19 June 2011

Filipinos and Reading

The other day, I was in a local bookstore waiting for a friend to show up for dinner. As it was a bookstore, I went inside and browsed some books. What I saw was rather pathetic.

Well, the thing is, I was browsing the selections and wondering whether there would be some book that would interest me. It turns out that there wasn't any. And it made me realize how reading is not a big thing when it comes to Filipinos.

See, I have been riding the public transportation here whenever I would be out. I have a book with me, and I would read it in the bus whenever I am traveling. However, for the other people, the habit I have isn't well-received.

Yes, I haven't seen anyone else reading while traveling. Books simply aren't something that people clutch in their hands and utilize. And because of that, bookstores aren't well-stocked with books. In fact, bookstores are known more for selling school supplies, rather than books themselves. In fact, since the school year is about to begin, that's about all of the things I see in bookstores here, from bags to notebooks to school uniforms, the bookstores have it.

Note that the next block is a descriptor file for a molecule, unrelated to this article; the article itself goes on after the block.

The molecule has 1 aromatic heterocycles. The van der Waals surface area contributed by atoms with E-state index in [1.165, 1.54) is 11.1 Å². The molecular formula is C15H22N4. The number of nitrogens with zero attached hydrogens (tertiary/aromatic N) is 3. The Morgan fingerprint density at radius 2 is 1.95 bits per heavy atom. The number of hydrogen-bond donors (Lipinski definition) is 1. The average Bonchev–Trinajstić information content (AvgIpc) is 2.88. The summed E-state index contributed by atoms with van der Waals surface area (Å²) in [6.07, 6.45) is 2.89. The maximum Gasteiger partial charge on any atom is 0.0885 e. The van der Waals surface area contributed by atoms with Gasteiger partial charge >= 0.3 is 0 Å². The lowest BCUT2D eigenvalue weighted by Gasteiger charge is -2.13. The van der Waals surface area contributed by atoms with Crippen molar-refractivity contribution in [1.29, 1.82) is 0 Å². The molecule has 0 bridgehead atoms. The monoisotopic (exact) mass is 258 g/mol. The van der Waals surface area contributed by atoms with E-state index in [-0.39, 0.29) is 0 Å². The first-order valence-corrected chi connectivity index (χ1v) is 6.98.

I suppose another factor that is in play here is poverty. If one is poor, would one want to use their money to buys books, or to buy something that one can eat? Perhaps most people will choose the latter option, as that is the one that is more beneficial. I suppose this reminds me of Abraham Maslow's humanistic psychology, that people try to satisfy more immediate needs first, such as food and survival, before trying to satisfy more abstract and mental needs, such as reading. For me, I read because I want to temporarily escape reality, for the moment, and that is something I need. But perhaps if I had the same standard of living as most people here, then I would first try to feed my stomach before feeding my mind.

(Path, from my Ollantaytambo Series)


  1. Now that you mention it, I noticed the same thing in bookstores in the Phils. I love to read, but I can't read while taking a ride because it makes me dizzy.